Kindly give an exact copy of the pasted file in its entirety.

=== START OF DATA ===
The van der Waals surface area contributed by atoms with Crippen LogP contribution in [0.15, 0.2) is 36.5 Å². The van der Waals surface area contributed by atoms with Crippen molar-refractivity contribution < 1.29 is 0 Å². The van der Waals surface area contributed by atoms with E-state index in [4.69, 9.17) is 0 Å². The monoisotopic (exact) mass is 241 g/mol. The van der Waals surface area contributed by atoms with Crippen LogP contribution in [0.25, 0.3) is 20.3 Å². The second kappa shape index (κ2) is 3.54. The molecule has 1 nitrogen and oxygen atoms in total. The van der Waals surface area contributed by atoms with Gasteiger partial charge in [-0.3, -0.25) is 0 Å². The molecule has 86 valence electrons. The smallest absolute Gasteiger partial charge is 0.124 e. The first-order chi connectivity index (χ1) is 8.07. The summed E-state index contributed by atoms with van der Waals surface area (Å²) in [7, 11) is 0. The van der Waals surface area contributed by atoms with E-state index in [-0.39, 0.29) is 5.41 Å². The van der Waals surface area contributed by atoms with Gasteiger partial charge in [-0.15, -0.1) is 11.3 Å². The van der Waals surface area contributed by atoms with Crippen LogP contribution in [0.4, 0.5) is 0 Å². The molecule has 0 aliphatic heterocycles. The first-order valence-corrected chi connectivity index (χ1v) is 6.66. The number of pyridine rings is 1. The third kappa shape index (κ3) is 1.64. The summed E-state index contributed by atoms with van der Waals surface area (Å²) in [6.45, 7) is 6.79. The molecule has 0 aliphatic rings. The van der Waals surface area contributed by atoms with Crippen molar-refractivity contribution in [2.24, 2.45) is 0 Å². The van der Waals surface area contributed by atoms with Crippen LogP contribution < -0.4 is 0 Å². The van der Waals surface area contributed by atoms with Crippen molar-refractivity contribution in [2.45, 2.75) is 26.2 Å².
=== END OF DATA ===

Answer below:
The van der Waals surface area contributed by atoms with Crippen LogP contribution in [0.15, 0.2) is 36.5 Å². The van der Waals surface area contributed by atoms with Crippen molar-refractivity contribution < 1.29 is 0 Å². The van der Waals surface area contributed by atoms with E-state index in [4.69, 9.17) is 0 Å². The monoisotopic (exact) mass is 241 g/mol. The van der Waals surface area contributed by atoms with Crippen LogP contribution in [0.25, 0.3) is 20.3 Å². The second kappa shape index (κ2) is 3.54. The molecule has 1 nitrogen and oxygen atoms in total. The van der Waals surface area contributed by atoms with Gasteiger partial charge in [-0.3, -0.25) is 0 Å². The molecule has 86 valence electrons. The smallest absolute Gasteiger partial charge is 0.124 e. The first-order chi connectivity index (χ1) is 8.07. The summed E-state index contributed by atoms with van der Waals surface area (Å²) in [7, 11) is 0. The van der Waals surface area contributed by atoms with E-state index in [-0.39, 0.29) is 5.41 Å². The van der Waals surface area contributed by atoms with Gasteiger partial charge in [-0.15, -0.1) is 11.3 Å². The van der Waals surface area contributed by atoms with Crippen LogP contribution in [0.4, 0.5) is 0 Å². The molecule has 0 aliphatic heterocycles. The first-order valence-corrected chi connectivity index (χ1v) is 6.66. The number of pyridine rings is 1. The third kappa shape index (κ3) is 1.64. The summed E-state index contributed by atoms with van der Waals surface area (Å²) in [6.45, 7) is 6.79. The molecule has 0 aliphatic rings. The van der Waals surface area contributed by atoms with Crippen molar-refractivity contribution in [2.24, 2.45) is 0 Å². The van der Waals surface area contributed by atoms with Crippen LogP contribution < -0.4 is 0 Å². The van der Waals surface area contributed by atoms with Crippen molar-refractivity contribution in [2.45, 2.75) is 26.2 Å².